You know that moment when some idea just-weird-enough-to-be-worth-blogging-about happens? The it’s-not-true-but-ought-to-be moment? The kind of thing we normally keep to ourselves but have gone slightly cracker dog? So we don’t..?

I just had one of those.

You know about Moore’s Law for computers? Where they double in power or speed every few months now? So more and more transistors can crunch numbers faster and faster, and the computers are so small that every human has at least one in a pocket—except when it’s glued to said humans’ hands, which is pretty much 24/7. I mean.. c’mon, people!

But I digress….

I wondered… when a certain point is reached, and the Web—the Baby Hive Mind—switches on one day–no, I mean REALLY SWITCHES on— and makes people forget kitten videos on Facebook, and Kim K’s non-human butt, forever. And we all realize the damned dress WAS Gold and White, dammit!

And once switched on, phones…home. 

What I wondered (oblivious to a dozen serious problems with this assumption) was…. what if we’re part of the experiment? That we’re designed to build eight quadrillion microscopic computers and hook them all together globally?  And what if we’re only one of a billion planets, all doing the same thing, and someday all switched on?

I wondered the same thing you just did: Exactly who–or what– would we all be trying to call?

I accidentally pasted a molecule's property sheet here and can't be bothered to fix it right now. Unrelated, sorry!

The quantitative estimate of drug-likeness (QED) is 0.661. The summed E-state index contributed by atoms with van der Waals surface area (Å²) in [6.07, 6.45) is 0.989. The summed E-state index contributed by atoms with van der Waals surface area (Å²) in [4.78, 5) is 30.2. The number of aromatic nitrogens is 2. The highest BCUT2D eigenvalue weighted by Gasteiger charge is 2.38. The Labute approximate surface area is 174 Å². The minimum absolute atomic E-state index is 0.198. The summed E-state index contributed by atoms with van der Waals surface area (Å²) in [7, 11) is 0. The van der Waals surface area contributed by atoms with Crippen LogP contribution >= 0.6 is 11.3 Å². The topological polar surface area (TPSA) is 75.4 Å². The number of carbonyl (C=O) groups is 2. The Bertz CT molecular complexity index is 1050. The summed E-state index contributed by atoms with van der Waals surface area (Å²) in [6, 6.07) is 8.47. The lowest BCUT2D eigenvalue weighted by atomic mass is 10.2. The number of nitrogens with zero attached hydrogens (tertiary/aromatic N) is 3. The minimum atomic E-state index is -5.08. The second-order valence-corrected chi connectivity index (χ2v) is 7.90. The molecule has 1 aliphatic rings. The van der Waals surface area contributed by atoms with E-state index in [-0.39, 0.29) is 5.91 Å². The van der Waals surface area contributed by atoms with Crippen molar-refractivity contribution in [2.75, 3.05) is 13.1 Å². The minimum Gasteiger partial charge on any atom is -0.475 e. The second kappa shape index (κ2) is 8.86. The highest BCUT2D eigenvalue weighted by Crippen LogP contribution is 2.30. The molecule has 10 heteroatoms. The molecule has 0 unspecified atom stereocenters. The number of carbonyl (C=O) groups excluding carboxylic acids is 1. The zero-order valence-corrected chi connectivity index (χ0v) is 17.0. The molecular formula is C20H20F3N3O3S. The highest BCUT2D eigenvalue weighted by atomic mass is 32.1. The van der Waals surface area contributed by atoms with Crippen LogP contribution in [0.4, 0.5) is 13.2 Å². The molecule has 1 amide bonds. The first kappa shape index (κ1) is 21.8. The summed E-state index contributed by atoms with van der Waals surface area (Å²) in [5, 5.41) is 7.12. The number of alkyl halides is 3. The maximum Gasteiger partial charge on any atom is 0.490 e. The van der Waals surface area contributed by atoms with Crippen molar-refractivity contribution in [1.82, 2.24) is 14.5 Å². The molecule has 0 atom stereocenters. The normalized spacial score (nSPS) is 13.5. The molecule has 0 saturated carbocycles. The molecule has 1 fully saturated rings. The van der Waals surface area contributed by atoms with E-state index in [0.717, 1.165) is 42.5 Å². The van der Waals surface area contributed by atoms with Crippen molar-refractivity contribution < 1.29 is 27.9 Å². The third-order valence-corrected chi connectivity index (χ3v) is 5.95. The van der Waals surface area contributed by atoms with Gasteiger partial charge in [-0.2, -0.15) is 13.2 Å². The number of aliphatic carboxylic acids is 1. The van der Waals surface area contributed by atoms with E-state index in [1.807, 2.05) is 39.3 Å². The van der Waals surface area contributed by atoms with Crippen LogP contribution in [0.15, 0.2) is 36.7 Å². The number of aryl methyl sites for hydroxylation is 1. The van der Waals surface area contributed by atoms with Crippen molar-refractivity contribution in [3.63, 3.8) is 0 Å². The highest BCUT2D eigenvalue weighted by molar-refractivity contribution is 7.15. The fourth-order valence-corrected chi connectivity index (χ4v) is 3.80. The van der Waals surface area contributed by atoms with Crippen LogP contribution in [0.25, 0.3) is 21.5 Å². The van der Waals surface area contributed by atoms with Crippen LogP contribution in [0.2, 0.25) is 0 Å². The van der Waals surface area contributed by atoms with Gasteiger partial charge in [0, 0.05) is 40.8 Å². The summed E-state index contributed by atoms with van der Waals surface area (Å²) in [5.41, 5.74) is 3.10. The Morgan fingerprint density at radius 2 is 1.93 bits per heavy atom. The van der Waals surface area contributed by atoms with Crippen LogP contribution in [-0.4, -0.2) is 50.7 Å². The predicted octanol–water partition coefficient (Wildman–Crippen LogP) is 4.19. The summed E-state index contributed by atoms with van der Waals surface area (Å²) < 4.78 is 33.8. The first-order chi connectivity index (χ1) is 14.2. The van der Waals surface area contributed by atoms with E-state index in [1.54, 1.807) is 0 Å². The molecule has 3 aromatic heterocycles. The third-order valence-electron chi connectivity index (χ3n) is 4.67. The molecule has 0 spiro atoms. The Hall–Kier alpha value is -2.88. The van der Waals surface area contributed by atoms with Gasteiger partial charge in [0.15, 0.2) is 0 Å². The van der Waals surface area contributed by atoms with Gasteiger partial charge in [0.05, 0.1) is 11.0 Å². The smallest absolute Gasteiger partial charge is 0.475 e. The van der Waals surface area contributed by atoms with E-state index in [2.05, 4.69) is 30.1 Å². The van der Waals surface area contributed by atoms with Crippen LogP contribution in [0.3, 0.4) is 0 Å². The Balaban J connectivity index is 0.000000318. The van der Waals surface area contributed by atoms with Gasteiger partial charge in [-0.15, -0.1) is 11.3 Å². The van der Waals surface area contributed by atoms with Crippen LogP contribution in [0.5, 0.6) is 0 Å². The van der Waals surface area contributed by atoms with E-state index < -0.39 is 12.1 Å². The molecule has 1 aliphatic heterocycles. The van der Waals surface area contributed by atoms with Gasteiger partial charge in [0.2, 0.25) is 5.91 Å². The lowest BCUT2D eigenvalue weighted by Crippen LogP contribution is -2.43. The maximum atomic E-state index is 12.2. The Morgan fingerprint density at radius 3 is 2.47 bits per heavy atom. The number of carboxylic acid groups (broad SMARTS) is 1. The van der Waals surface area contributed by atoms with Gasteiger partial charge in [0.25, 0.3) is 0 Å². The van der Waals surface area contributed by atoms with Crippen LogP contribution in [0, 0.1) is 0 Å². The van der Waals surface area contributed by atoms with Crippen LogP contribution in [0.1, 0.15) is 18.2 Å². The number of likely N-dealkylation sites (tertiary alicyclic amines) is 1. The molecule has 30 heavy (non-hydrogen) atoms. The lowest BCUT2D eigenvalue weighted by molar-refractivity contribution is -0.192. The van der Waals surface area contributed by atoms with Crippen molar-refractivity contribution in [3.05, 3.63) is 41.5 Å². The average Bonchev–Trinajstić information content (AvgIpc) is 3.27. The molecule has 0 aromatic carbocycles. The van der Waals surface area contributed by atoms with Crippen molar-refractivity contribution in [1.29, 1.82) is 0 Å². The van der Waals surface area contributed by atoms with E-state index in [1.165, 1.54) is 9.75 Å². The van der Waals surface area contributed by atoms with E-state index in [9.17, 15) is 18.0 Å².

And you know that other kind of moment? The one where you notice people are backing away from you slowly, a look of concern on their faces?

I just had one of those, too.

But there are pills that can fix it.

 

La Lune, La Lune


anigif_enhanced-9757-1420559103-7 Above the night she sails austere,
Chill face hides peaks forlorn;
Alone she rises from the edge,
Alone she lights the sky.

Beneath her rolls a world asleep,
Or lonely loves’ distress;
Or skein of geese, for Southland bound,
Wing blackly ‘cross her track.

Three hundred million years from now,
When you and I have gone,
And insects rule what once was ours,
Will they remember us?

Will they build moonships to La Lune,
And scramble ‘cross her skin?
Will they find bootprints we left there,
And wonder how we fell?

©Hemmingplay 2015

 

When the Moon Became Real


planet-earth-from-the-moon-1886-hd-wallpapers

On this day in 1969, July 20, the first human stepped onto the surface of the moon. It may not seem like much now, but trust me: It was a BFD. The whole world stopped and watched, and held it’s collective breath as the Lunar Lander touched down with barely any fuel left.

If you were born after this event, it might be easy to misunderstand how radically this changed our view of the Moon—and the Earth.  It had floated overhead from the Earth’s earliest days, billions of years, and yet we experienced it as almost a fantasy, a mysterious thing we had never touched.

On this day, it became a real thing for the first time in all of time. A real thing. We stood on it, and it was no longer a nightly mystery.

The last astronauts on the moon left garbage behind. They left their footprints, of course, too. And scientists believe those imprints—planted in another era by long-since retired moon boots—could last for millions of years amid the craters, faint reminders that the sooty surface of our favorite satellite isn’t so far from home.